Thus, I support repeal of McCarran-Ferguson as a mechanism that has the potential to induce needed changes in the health insurance industry. Whatever its justification in 1945, the Act has long since outlived its usefulness. While I’m still skeptical that it will be repealed, if AHIP’s gaffe actually results in repeal, the health insurance will have unexpectedly lost a major battle. If it is not repealed, this episode will no doubt be a mere sideshow (if mentioned at all) when the history of health reform 2009 is written. Even with repeal, the health insurance industry is so powerful right now that its market dominance will not be substantially weakened any time soon.

Still, there are a couple of lessons to consider. First, it was always naive for policymakers to believe that the health insurance industry would make concessions that matter. Second, what should we make of the PricewaterhouseCoopers study and its release? Some interesting tactical and ethical issues might be considered. When should a consultant advise the client that presenting a worst-case scenario could backfire? If the client rejects the advice, should the consultant just walk away from the study? Walking away seems very unrealistic given the stakes involved, and it is unlikely that either AHIP or PricewaterhouseCoopers will suffer anything more than a short-term “black eye” from this episode. Yet the potential for losing the industry’s antitrust exemption is not a trivial setback.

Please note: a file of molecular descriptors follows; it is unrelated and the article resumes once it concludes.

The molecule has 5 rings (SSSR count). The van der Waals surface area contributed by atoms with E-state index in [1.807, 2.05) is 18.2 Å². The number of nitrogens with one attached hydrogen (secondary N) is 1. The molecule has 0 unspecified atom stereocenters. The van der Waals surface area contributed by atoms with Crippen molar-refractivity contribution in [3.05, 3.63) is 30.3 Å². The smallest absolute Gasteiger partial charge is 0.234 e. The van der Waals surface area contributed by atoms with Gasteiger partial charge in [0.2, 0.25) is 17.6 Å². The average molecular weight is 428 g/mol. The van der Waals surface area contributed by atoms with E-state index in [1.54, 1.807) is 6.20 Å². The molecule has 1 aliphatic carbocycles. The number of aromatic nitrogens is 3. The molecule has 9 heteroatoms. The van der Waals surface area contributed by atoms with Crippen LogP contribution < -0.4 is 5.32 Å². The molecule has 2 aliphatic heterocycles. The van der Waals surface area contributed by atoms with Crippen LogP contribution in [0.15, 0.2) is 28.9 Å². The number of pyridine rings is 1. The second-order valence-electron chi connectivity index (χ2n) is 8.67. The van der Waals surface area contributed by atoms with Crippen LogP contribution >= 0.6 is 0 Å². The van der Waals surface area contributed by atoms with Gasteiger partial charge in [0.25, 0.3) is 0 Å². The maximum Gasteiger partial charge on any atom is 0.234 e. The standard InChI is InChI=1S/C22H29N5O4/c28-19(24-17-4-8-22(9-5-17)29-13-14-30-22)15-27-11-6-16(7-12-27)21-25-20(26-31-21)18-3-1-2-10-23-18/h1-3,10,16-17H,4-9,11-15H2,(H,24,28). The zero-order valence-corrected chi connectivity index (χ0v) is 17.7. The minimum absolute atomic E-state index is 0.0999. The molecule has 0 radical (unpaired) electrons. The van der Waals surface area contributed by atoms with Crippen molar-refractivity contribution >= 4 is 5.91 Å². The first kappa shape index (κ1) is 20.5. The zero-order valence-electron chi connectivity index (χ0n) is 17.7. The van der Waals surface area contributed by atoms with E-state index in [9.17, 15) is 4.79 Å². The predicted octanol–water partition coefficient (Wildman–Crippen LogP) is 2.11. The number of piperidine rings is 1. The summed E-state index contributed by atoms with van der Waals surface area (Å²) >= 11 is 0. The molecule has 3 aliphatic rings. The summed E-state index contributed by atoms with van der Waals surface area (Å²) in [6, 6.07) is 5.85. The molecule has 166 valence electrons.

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  • Mark Hall says:

    Earlier this week, I was surprised to read in the papers and hear on NPR when I awoke that the insurance industry was threatened with losing its “antitrust exemption.” I consider myself well-versed in the basics of insurance law, and reasonably up to speed on antitrust law, and I had never heard about a sweeping “antitrust exemption.”

    But, then it dawned on me that the media must be referring to McCarran-Ferguson. Recall what it does: it exempts the “business of insurance” from any federal oversight, so that federal law does not pre-empt traditional state insurance regulation. Sure, antitrust is part of this anti-federal-preemption statute, but it’s not mainly about antitrust.

    Also, remember that courts have construed the exemption narrowly, by bearing down on what exactly it means to regulate the business of insurance. This is one reason that ERISA pre-emption is so broad — because the same narrow definition of insurance is used to construe ERISA’s insurance-regulation “savings clause” (the clause the preserves state authority to regulate insurance).

    Essentially, the McCarran-Ferguson exemption focuses mainly on the core areas of underwriting and risk-spreading, and thus does not include larger business questions such as mergers. Accordingly, DOJ review of market consolidation among insurers is already in place.

    Thus, I agree with Peter that this is mostly a sideshow, put on partly for political reasons. Still, the bold move strikes squarely at the basic federalism principles that motivated McCarran-Ferguson. National health care reform will surely shift the balance of state-federal responsibilities over health insurance, and amending McCarran-Ferguson is one logical component of that shift.

  • Steve says:

    Federal assumption of insurance industry governance could potentially remove rapid public access needed to correct localized insurance company abuse or error. Varying from state to state, the OIC’s have typically provided both early warning mechanisms and corrective instruction for and on behalf of the consumer. It is hard to imagine a federal mechanism that could better serve the insurance buying public in a more efficient manner. Should that happen, it’d be a first. Any modification of the M-F act should leave primary insurance carrier oversight within states jurisdiction.